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A Few Hours With John Hattie
by Steve Peha
TEACHING THAT MAKES SENSE
Last month, when I spoke at the Learning Forward conference, I had the pleasure of speaking as well with John Hattie. Hattie’s meta-study research, his now-famous effect size rankings, his Visible Learning framework, his Eight Mindframes for Learning, and a seemingly unending list of other nifty things are all the rage these days. But there’s so much information to sort through that I’ve been looking for a way to sum it up into something more practical.
Listening to and talking with Dr. Hattie last month led me to one simple conclusion: assessment literacy is the foundation of successful practice. “Assessment literacy” is a terribly jargon-ish term. To me, it just means that everyone understands assessment: teachers know the effect of what they’ve taught, kids know the effect of what they’ve learned, and parents understand a teacher or their kid explaining how these two things are related.
Now think about this: When we were students, were we clear on what we knew and needed to know next? As teachers today, are we sure about the effect our teaching has on our students? Can we or our students explain either of these things to parents in ways that they understand? Probably not. Put simply, I think most of us in what I call the “collaborative triangle of schooling” (student, teacher, parent) are flying blind; as such, very little collaboration occurs. (You’ll find an overview of myCollaborative Schooling Model here.) And collaborative schooling is really what we need to reach the levels of success we aspire to. No one party—teachers, students, parents—can be singled out, or left out, if we want to create successful sustainable school systems.
I think what Hattie is telling us to do is to open our eyes and take a look at what’s actually happening instead of just muddling along on autopilot doing what we’ve been told we have to do. These days, most teachers, students, and parents do what they're told to do by someone or something. Many of these directives are unworkable; some don’t even make sense to the people who choose to impose them on others. (Sounds strange. But I've asked and it's true.) For the most part, then, we all just try our best to sort out these issues after the dust settles, and there’s really no way to go back and address them properly once time has past. This is the impact of an education system that perceives itself as being driven by values other than learning. Let me be clear: this is NOT because of testing or standards or any of the other common reforms. It's about our reaction to these things. We're just not seeing things as they truly are. Instead, we're making up stories about what we are afraid they will become.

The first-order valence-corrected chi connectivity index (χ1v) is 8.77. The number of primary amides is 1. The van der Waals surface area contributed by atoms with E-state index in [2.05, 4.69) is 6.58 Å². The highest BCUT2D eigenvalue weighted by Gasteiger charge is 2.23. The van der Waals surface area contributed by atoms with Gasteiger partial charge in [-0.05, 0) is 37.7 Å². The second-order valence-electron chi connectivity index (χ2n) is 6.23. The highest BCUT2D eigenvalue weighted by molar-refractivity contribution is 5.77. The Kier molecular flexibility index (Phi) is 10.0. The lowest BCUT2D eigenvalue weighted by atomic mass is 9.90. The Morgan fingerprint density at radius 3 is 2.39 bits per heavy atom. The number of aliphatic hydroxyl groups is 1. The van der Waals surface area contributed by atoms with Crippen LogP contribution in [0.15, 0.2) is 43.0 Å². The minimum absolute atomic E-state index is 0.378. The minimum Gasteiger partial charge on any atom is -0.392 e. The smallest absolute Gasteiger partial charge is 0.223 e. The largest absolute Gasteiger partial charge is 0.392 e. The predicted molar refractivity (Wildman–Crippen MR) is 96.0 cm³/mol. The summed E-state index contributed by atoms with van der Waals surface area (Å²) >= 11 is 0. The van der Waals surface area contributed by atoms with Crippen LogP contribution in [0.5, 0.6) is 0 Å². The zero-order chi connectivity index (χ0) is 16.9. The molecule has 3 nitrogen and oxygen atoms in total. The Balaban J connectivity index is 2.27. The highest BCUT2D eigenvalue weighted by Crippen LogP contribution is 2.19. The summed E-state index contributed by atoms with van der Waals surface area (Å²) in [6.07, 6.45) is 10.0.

Visible Learning isn’t quite as simple as understanding and talking about the value of what we do. But this is a good first step in moving toward a value-conscious approach to teaching, learning, and parent involvement.
To this end, I’ve rededicated myself to focusing on five things in the classroom no matter what subject area or grade level I’m working in, things that I think represent the essence of Hattie’s message: (1) Know what you have learned; (2) Know what you need to learn next; (3) Know how you will learn it effectively; (4) Know when you have learned it thoroughly; (5) Know what to do if you’re not learning it.
Having done this in one form or another for almost 20 years, I have found that kids who internalize these ideas stand a good chance of becoming successful self-directed learners who tend to gravitate naturally toward the most important of Hattie’s higher effect size findings.
Why do I think I might be on the right track with this? I’ve used it in years past and it has tended to produce thoughtful kids who could pretty much teach themselves with enough time and practice. But I’m not the world expert in this stuff, so I shared the idea briefly with Dr. Hattie. His response, though necessarily brief, was encouraging: “Well, that does cover most of the bases, doesn’t it? Seems to me like a reasonable place to start.”
As teaching gets more and more complicated, the only logical thing to do, I think, is to find simple, foundational techniques that make teaching easier for teachers and learning more meaningful for kids. Visible Learning can help. But only if we open our eyes to see what really matters.
If you’d like a supporting document for this idea, you can download it here. Check out page seven.